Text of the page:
People associate the term "transparency" with the Internet so much because of the vast amounts of information that are on there and the fact that you or I could go online tonight and find very interesting, distinct details about practically every aspect of our lives.
This idea of transparency online actually emerged from corporate culture, when people heading up tech companies in Silicon Valley decided to blog about their companies, warts and all. They would talk about the good stuff online and the bad stuff in order to build relationships of trust with their customers and with other companies in Silicon Valley.
And we're starting to see that trickle up to the presidency now. It's about building trust with the American people.
JEFFREY BROWN: Yes, Richard, because we've seen that the Internet has been a double-edged sword. We've seen it in political races already.
RICHARD NORTON SMITH: Oh, my god. Well, it's a double-edged sword in a number of ways, because the fact is, yes, the president can command on the Internet the attention that 40 years ago he'd had on network television for a few minutes.
But before he's even done, the Twittering classes are out there, in effect, passing judgment on what he's saying in real time. And so everyone becomes Eric Sevareid. Everyone's performing instant analysis.
And I think one reason why you see this president moving such an ambitious agenda so early in his presidency is he knows from history that it's tough to get big things done after your first year, but he also understands the nature of the modern media culture in which we live.
Danger of overexposure
JEFFREY BROWN: Does he also learn from history, or might he learn from history, that there's the potential for overexposure?
RICHARD NORTON SMITH: The single greatest danger, I think, confronting the modern presidency are all those satellite trucks parked figuratively around the White House.
Presidents come into our homes 24/7. They use up our affections like most houseguests. And four years is a long time for that kind of exposure. Eight years is an eternity. So that is a real challenge that every modern president confronts.
You know, Franklin Roosevelt understood, when he did the fireside chats, people think he did every week. He delivered 30 in 12 years. He understood the dangers of overexposure.
JEFFREY BROWN: Kathleen Hall Jamieson, what do you think about this notion of overexposure? I was just thinking about the NCAA brackets. You know, we see it this year. Are we going to keep seeing things like that? Or is that -- should he be putting himself out there like that so often?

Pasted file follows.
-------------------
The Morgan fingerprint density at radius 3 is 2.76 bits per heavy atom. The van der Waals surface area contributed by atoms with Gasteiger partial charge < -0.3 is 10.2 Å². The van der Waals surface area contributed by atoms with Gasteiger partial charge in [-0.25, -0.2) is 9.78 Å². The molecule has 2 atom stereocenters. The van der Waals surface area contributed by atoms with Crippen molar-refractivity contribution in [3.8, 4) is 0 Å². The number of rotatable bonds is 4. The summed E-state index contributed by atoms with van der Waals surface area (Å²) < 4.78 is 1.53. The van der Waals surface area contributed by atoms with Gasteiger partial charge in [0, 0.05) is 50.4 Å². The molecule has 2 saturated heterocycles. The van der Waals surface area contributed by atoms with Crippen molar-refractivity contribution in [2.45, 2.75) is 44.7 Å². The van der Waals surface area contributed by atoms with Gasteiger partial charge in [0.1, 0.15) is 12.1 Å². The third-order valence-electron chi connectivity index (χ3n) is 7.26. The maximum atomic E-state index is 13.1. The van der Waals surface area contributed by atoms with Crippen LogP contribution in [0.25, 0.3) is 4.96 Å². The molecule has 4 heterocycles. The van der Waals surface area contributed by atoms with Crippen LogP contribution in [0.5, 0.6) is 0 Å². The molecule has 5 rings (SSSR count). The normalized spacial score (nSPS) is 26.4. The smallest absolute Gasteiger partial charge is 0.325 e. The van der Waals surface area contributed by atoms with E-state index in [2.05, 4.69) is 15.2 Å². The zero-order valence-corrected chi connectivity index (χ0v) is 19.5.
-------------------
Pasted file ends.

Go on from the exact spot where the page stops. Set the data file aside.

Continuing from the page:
KATHLEEN HALL JAMIESON: You know, the people who are saying overexposure are the ones who are paying very close attention to multiple channels of communication. I bet those people who are the media elites, the pundit class, and the scholars who spend their time studying this tune to new forms of communication in order to keep watching the president as he moved across these alternative venues.
He's not overexposed with the American people. They aren't following politics that closely. They're not watching 24-hour-a-day news to see that you're seeing him it seems practically every morning on the cable stations, making some kind of an announcement from the Oval Office or meeting with some foreign head of state.
They're occasionally catching him in the venues that they're watching. They're occasionally turning into parts of the speech to the joint session of Congress.
He will be overexposed at the point at which when they catch him in those moments they feel that they've heard it before and, as a result, he's not doing anything new or he's not answering the questions that they actually have, which is why today's forum was so effective.
Even if you know nothing about the content of the questions, you now probably know from nightly news that he took questions from the American people. That's an important symbolic statement.
JEFFREY BROWN: Right. Julie Barko Germany, that's an important issue, I mean, the echo effect, right? He did that this morning on the Internet. Here we are talking about it on our program. No doubt it gets out in other ways.
JULIE BARKO GERMANY: Incredibly important. The more we use technology and interactive technology, like the Internet or our mobile phone, the more our expectations change, not just for ourselves or the companies we shop from, but from our elected officials.
So holding this town hall today and taking those questions online and Web-casting it, incredibly important for showing the American people that you're willing to meet their expectations and communicate to them through their medium of choice.
JEFFREY BROWN: Brief last word?
RICHARD NORTON SMITH: Yes. And to meet them, you know? Abraham Lincoln understood the presidency was a bubble. Two days a week, he opened the White House. Citizens could come in and talk to him. Most of them wanted a job. Everyone said, "You're wasting your time." No polls in those days. That's how he kept in touch.
President Obama has talked eloquently about the bubble. This may very well be one attempt on his part to reach beyond the bubble and talk to real people.
JEFFREY BROWN: All right. Kathleen Hall Jamieson, Julie Barko Germany, Richard Norton Smith, thank you all very much.